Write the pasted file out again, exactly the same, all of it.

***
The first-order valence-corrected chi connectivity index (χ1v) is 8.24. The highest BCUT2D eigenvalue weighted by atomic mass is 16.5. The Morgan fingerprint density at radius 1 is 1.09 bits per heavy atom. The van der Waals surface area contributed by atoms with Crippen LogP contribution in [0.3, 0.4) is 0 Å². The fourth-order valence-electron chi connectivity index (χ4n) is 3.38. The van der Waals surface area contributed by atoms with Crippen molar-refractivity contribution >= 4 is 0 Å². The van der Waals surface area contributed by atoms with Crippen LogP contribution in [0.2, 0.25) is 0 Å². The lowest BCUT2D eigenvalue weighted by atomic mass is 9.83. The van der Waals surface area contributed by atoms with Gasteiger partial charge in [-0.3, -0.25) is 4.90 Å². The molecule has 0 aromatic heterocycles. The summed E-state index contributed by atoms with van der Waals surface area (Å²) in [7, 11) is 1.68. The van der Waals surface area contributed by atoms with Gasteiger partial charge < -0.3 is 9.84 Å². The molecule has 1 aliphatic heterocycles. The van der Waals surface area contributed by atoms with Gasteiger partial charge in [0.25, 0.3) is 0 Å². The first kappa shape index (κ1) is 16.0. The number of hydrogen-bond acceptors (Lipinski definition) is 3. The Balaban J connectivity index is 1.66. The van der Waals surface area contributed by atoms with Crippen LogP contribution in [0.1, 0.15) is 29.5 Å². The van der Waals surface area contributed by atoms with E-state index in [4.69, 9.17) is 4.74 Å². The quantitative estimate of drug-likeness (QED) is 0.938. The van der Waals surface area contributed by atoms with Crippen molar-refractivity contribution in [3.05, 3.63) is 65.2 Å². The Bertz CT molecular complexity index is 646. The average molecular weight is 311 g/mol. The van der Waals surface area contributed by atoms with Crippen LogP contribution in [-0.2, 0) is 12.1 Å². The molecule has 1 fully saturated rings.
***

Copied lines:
The first-order valence-corrected chi connectivity index (χ1v) is 8.24. The highest BCUT2D eigenvalue weighted by atomic mass is 16.5. The Morgan fingerprint density at radius 1 is 1.09 bits per heavy atom. The van der Waals surface area contributed by atoms with Crippen LogP contribution in [0.3, 0.4) is 0 Å². The fourth-order valence-electron chi connectivity index (χ4n) is 3.38. The van der Waals surface area contributed by atoms with Crippen molar-refractivity contribution >= 4 is 0 Å². The van der Waals surface area contributed by atoms with Crippen LogP contribution in [0.2, 0.25) is 0 Å². The lowest BCUT2D eigenvalue weighted by atomic mass is 9.83. The van der Waals surface area contributed by atoms with Gasteiger partial charge in [-0.3, -0.25) is 4.90 Å². The molecule has 0 aromatic heterocycles. The summed E-state index contributed by atoms with van der Waals surface area (Å²) in [7, 11) is 1.68. The van der Waals surface area contributed by atoms with Gasteiger partial charge < -0.3 is 9.84 Å². The molecule has 1 aliphatic heterocycles. The van der Waals surface area contributed by atoms with Gasteiger partial charge in [0.25, 0.3) is 0 Å². The first kappa shape index (κ1) is 16.0. The number of hydrogen-bond acceptors (Lipinski definition) is 3. The Balaban J connectivity index is 1.66. The van der Waals surface area contributed by atoms with Crippen LogP contribution in [0.1, 0.15) is 29.5 Å². The van der Waals surface area contributed by atoms with E-state index in [4.69, 9.17) is 4.74 Å². The quantitative estimate of drug-likeness (QED) is 0.938. The van der Waals surface area contributed by atoms with Crippen molar-refractivity contribution in [3.05, 3.63) is 65.2 Å². The Bertz CT molecular complexity index is 646. The average molecular weight is 311 g/mol. The van der Waals surface area contributed by atoms with Crippen LogP contribution in [-0.2, 0) is 12.1 Å². The molecule has 1 fully saturated rings.